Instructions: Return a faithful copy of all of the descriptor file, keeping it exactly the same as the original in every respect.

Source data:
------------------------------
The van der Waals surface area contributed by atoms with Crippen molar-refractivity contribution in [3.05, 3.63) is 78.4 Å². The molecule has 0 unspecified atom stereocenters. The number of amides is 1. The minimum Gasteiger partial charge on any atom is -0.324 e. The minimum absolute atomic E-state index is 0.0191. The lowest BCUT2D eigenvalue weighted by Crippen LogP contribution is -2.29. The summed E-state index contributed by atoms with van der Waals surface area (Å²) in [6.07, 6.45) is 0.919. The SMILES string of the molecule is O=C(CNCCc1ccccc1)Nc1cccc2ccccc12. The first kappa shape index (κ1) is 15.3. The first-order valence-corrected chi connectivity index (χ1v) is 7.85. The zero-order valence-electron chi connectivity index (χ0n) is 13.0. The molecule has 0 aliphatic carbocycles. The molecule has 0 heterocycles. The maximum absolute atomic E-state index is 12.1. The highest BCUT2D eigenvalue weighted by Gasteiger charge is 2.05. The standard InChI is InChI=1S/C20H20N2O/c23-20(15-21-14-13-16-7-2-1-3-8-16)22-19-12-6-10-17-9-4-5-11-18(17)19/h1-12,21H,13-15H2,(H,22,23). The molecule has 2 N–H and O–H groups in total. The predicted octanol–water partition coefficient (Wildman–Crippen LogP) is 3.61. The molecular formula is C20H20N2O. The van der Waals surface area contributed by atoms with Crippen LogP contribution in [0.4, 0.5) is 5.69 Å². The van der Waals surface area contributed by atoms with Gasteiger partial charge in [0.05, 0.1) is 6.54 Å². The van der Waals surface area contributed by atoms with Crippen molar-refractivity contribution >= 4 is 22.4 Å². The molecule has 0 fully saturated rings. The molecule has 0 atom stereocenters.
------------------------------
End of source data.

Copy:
The van der Waals surface area contributed by atoms with Crippen molar-refractivity contribution in [3.05, 3.63) is 78.4 Å². The molecule has 0 unspecified atom stereocenters. The number of amides is 1. The minimum Gasteiger partial charge on any atom is -0.324 e. The minimum absolute atomic E-state index is 0.0191. The lowest BCUT2D eigenvalue weighted by Crippen LogP contribution is -2.29. The summed E-state index contributed by atoms with van der Waals surface area (Å²) in [6.07, 6.45) is 0.919. The SMILES string of the molecule is O=C(CNCCc1ccccc1)Nc1cccc2ccccc12. The first kappa shape index (κ1) is 15.3. The first-order valence-corrected chi connectivity index (χ1v) is 7.85. The zero-order valence-electron chi connectivity index (χ0n) is 13.0. The molecule has 0 aliphatic carbocycles. The molecule has 0 heterocycles. The maximum absolute atomic E-state index is 12.1. The highest BCUT2D eigenvalue weighted by Gasteiger charge is 2.05. The standard InChI is InChI=1S/C20H20N2O/c23-20(15-21-14-13-16-7-2-1-3-8-16)22-19-12-6-10-17-9-4-5-11-18(17)19/h1-12,21H,13-15H2,(H,22,23). The molecule has 2 N–H and O–H groups in total. The predicted octanol–water partition coefficient (Wildman–Crippen LogP) is 3.61. The molecular formula is C20H20N2O. The van der Waals surface area contributed by atoms with Crippen LogP contribution in [0.4, 0.5) is 5.69 Å². The van der Waals surface area contributed by atoms with Gasteiger partial charge in [0.05, 0.1) is 6.54 Å². The van der Waals surface area contributed by atoms with Crippen molar-refractivity contribution >= 4 is 22.4 Å². The molecule has 0 fully saturated rings. The molecule has 0 atom stereocenters.